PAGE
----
One day they got picked up by the Gestapo, but were let go again. I was already in hiding at the time. Talking it over with Tineke, she said, "We will find them a place." So I sent a message for my sister to come to my parents' house on a certain night, and I came out of hiding to meet her. I said, "Look, this can't go on. You and Herman have got to go into hiding. Tineke has found a place and in a few days we will get you out of here." But she wouldn't go. Her husband was a business man who traveled a lot, selling things. "I can't," she said. "Hermann can't do it. He will go crazy. We're young and strong. We will work for the Germans."
That was an indelible moment in my life. I couldn't tell her, "You are going to a camp and will die in the gas chamber." We didn't even know anything about gas chambers. We just didn't know about that. But my instinct was, you must not go where the Germans can put their hands on you. It was a substantial belief. So I was in this quandry. She was insisting, "I can't go in hiding because my husband won't do it and I must stay with him." I didn't know what to say. I should have said, "So phia, I don't care what anybody says. Don't do it!" I remember that evening well. It was the last time I talked to her. They picked her up soon after, and she never came back.
FAMILY: I would say my childhood was a good and happy one, in a typical middle class environment, not poor, not rich. Everything was fine. I never had any problems. I was awfully bright, a miserably bright kid in school. I was physically healthy. I swam. I had friends. I went to the beach. I had nothing in particular to be afraid of. The Dutch formed such a solid society, with everything in its proper place.They were living on a farm somewhere outside Amsterdam, a safe place Tineke helped them find, but I didn't know where, and they didn't know where I was either. One of the absolute rules I learned in the war was, don't know anything you don't need to know, because if you ever get caught they will get it out of you. But Tineke knew where we both were, and she was our courier, bringing my letters, I think on her bicycle, to my parents. Of course we couldn't use the mail because we didn't know the addresses. It was a very special thing she did for us.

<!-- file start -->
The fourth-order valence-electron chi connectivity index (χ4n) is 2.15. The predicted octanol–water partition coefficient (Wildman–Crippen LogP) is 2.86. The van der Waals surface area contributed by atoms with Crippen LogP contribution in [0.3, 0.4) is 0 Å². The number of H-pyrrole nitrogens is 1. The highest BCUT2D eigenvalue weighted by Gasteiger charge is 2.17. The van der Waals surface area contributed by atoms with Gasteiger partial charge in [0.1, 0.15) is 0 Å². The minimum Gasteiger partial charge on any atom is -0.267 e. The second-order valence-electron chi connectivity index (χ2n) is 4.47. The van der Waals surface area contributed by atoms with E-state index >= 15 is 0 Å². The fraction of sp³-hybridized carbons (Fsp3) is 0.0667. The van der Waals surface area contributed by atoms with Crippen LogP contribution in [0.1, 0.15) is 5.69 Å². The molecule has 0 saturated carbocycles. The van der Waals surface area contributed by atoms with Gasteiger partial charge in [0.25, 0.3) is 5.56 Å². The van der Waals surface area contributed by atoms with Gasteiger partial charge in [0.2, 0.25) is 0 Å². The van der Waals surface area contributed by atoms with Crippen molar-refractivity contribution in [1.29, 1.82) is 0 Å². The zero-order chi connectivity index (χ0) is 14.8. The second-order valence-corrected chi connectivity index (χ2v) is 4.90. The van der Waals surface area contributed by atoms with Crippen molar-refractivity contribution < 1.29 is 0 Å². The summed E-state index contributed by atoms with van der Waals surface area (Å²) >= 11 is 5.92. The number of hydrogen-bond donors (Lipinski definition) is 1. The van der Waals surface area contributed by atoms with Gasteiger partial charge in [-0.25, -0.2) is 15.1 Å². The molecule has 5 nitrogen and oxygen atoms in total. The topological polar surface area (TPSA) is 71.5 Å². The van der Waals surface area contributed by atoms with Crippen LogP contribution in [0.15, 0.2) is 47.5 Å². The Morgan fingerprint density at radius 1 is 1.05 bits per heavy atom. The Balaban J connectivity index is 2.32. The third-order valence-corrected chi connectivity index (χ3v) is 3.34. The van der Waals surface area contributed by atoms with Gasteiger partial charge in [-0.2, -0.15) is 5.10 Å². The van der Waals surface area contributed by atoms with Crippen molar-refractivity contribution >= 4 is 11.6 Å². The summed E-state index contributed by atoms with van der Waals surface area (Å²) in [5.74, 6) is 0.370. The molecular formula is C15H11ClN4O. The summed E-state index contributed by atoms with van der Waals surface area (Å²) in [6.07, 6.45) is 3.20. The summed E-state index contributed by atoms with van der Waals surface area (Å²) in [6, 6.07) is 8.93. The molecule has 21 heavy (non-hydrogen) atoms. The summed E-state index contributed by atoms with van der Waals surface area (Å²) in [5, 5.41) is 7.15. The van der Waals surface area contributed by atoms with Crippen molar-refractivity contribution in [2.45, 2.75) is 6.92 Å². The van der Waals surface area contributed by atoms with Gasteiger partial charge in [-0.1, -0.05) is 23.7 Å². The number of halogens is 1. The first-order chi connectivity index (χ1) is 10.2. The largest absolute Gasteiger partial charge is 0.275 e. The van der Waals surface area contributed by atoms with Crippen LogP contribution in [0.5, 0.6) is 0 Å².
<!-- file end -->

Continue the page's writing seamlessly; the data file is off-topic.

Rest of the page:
My father was first a school teacher. After the war he became the secretary of the Sephardic Jewish community in Amsterdam. I'm Sephardic, of which I am, like all Sephardis, immensely proud, even though I am not particularly practicing as a Jew.
My father was a man who felt a very deep solidarity with the Jewish faith. One day he said to my mother, "If they pick me up, I will go, because I want to share the fate of the Jews," to which my mother answered, "All right, go. Share the fate of the Jews. But, I'll stay here!" My mother was a very determined lady, so of course he didn't go. They went into hiding and made it safely through the war.
Through this correspondance system I taught my father English while we were in hiding. We each had a copy of the same little book. He would do the exercises and send them over to me, perhaps once a week or so, and I would correct them and send them back to him.
My parents were of fairly modest means but we had one tremendous asset. My father was a stamp collector, and stamps, during the war, were an extremely important investment, as valuable as diamonds, because you could make them safe from fire and bombing. So now and then we would sell something from my father's collection to keep us going.
I knew all the time I was going to get through the war. It was completely irrational, a silly idea, but I was not going to lie down and get myself killed. I was going to get out of it.
ARREST AND IMPRISONMENT: My last hiding place was an apartment in Amsterdam where I was living independently with my friend Lion Nordheim, his wife Jeanne, and her sister Tirtsah, Tineke's good friend. The girls were blond with blue eyes, the whole family was very Aryan looking. So they could go out, go shopping, all those things. But Lion and I were staying strictly at home.
I was lucky because the same week that I went to prison the Americans crossed the Rhine and cut off the northern part of Holland, so there was no longer any possibility of being shipped out to a concentration camp. The rail lines were cut. So I was in prison in Amsterdam during the very last days of the war. We were sent to the men's prison and the girls were sent to a women's prison in a different place.